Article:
“Being a Wayuu woman means guarding our territory, taking care of it, protecting the water and the Woumankain - Mother Earth, the greatest woman of all, who gave birth to everything. The Wayuu woman plays a fundamental role in culture, as the transmitter of culture and a vital part of Wayuu society. We do this because we want justice for those who will come after us, we are not paid to defend the territory, it is done through conviction." – Angelica Ortiz, General Secretary of Fuerza de Mujeres Wayúu

For four decades, Carbones El Cerrejón, the largest open cast mine in Colombia, has been present in La Guajira, in the north of the country. The exploitation and exportation of this coal, and the company's interest in increasing these figures, have resulted in the violation of the fundamental rights of Afro-Colombian, Wayuu indigenous and peasant communities that live in La Guajira, the department with the second highest levels of poverty, and one which has historically faced the consequences of the social and armed conflict of Colombia.

War on Want works with Fuerza de Mujeres Wayuu to ensure the fundamental rights of indigenous and Afro-Colombian communities in La Guajira are respected – especially with regards to access to water, Free Prior Informed Consent, compensation for forced evictions, territorial rights and environmental pollution. We do this by platforming the demands and messages of impacted communities to a UK and European audience.

Association for Social Research and Action (Nomadesc)

Cali, Colombia

In Colombia, more than five million people have been forced from their homes by violence and extreme poverty, made refugees in their own country. Rural Colombians have lost huge swathes of land. This humanitarian crisis and the needs of displaced people are well known in Colombia, and around the world.

The Social Research and Action Association (Asociacion para la investigacion y la accion social – Nomadesc) works to fix this massive disadvantage. By bringing these vulnerable groups together, Nomadesc gives these communities a voice. By strengthening the ties between the groups and giving them the tools to defend their human rights, these communities are better able to protect themselves from violence and displacement.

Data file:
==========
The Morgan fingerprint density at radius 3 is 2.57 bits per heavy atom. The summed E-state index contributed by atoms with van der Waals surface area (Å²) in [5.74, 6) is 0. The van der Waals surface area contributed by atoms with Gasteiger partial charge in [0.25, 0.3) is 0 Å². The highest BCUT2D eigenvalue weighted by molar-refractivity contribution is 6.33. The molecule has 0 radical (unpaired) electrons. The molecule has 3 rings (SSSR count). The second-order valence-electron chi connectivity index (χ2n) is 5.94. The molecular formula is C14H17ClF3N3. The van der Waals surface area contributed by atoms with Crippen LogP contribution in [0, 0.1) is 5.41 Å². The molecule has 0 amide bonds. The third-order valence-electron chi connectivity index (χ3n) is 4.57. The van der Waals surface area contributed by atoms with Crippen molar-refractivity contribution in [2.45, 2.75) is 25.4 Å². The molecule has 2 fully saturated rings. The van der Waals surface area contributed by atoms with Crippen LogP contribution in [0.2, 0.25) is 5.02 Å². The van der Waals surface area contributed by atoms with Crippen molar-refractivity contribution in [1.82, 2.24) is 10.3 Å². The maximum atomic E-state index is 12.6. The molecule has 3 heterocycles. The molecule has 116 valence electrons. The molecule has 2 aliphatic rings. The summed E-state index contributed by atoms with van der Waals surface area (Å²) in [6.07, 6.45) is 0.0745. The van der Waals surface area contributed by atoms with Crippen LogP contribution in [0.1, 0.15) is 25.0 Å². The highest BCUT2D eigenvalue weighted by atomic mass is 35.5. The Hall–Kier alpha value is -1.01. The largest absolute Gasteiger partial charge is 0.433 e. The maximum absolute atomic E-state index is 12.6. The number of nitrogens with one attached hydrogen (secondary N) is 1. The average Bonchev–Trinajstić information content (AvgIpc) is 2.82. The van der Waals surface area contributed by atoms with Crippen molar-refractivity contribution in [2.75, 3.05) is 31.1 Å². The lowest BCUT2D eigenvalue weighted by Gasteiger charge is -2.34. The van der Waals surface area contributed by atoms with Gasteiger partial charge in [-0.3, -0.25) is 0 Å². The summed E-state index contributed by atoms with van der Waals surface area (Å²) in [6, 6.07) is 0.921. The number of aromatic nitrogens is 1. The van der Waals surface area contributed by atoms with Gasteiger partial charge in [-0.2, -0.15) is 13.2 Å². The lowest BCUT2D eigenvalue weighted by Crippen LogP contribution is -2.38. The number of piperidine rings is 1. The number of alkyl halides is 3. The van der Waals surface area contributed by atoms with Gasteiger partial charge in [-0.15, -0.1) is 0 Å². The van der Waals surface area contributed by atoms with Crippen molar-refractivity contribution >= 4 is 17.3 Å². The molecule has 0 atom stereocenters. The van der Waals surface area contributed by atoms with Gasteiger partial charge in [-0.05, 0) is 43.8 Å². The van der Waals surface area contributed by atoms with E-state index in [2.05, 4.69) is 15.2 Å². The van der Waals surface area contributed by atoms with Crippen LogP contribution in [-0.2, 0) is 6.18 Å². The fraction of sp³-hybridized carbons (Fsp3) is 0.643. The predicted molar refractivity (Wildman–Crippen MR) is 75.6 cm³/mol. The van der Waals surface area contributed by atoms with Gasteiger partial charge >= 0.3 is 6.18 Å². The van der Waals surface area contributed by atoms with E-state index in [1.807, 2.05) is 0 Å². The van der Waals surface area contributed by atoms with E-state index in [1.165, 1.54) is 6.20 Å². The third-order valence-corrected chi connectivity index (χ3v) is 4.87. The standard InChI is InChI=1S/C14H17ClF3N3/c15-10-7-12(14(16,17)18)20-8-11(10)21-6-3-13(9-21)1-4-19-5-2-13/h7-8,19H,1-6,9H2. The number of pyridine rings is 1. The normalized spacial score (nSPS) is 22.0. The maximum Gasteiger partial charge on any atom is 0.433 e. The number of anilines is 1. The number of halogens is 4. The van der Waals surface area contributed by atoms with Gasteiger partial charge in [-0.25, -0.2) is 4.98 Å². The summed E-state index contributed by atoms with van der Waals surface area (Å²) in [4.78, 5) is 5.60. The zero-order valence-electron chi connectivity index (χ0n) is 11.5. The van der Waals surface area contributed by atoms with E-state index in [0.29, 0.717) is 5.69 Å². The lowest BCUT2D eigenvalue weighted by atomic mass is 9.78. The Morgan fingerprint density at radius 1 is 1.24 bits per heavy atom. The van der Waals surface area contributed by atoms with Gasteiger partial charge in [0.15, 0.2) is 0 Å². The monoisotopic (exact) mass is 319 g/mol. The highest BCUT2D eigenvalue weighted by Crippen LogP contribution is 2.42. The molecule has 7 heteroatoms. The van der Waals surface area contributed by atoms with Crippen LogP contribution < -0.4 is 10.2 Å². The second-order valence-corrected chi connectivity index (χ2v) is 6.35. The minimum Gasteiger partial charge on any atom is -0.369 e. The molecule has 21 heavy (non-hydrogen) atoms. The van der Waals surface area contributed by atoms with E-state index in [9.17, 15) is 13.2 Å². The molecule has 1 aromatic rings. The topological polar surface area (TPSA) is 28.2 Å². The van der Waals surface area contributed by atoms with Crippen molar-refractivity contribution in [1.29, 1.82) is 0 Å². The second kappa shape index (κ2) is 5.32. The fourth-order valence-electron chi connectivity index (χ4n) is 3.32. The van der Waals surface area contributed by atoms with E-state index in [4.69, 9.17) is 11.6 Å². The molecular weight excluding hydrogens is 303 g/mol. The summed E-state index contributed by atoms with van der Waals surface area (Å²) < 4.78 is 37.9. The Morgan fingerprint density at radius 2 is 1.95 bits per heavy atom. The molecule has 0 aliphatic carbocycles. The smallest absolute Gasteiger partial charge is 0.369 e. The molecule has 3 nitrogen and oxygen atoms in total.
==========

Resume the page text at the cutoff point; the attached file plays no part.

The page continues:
War on Want works to support our partners Nomadesc and Palenque el Congal (PCN), which develop mechanisms for the defence of territorial and human rights in the Pacific Coast of Colombia. We support Nomadesc in their work investigating violations of human rights and working to strengthen social movements through popular education initiatives.

Landless Workers Movement (MST)

National social movement, Brazil

In Brazil, less than 3% of the population owns two-thirds of the land and more than half the farmland lies idle. Four million homeless, landless and jobless peasant farmers are denied a decent living. The Landless Workers' Movement (Movimento Sem Terra – MST) works throughout Brazil to ensure that landless people have greater access to land.

The conflict over land, with homeless peasants on one side, and landowners’ armed thugs and the police on the other, has plagued Brazil for decades. The conflict has left over one thousand landless peasants murdered, and landless and rural people face malnutrition, lack of access to clean water, sanitation and basic health or education services, and a lifetime spent in roadside shantytowns of black plastic tents.

MST is one of the strongest social movements in Brazil today, and campaigns against the industrial export agriculture model that excludes peasants and causes inequality and environmental degradation. MST is a 1.5 million-member movement that organises landless and impoverished farmers to realise their human rights.

Despite heavy repression, it has managed to settle 350,000 families nationwide on unused land since its inception. MST has also built its own schools under its slogan 'education for every child’. In response to the increasing corporate takeover of agriculture, the MST is now developing sustainable farming methods through agroecology.

War on Want works with the MST to help ensure that farmers can use agroecological techniques, produce and save their own seeds, and call for the Brazilian government to adopt agricultural policies that support such sustainable approaches.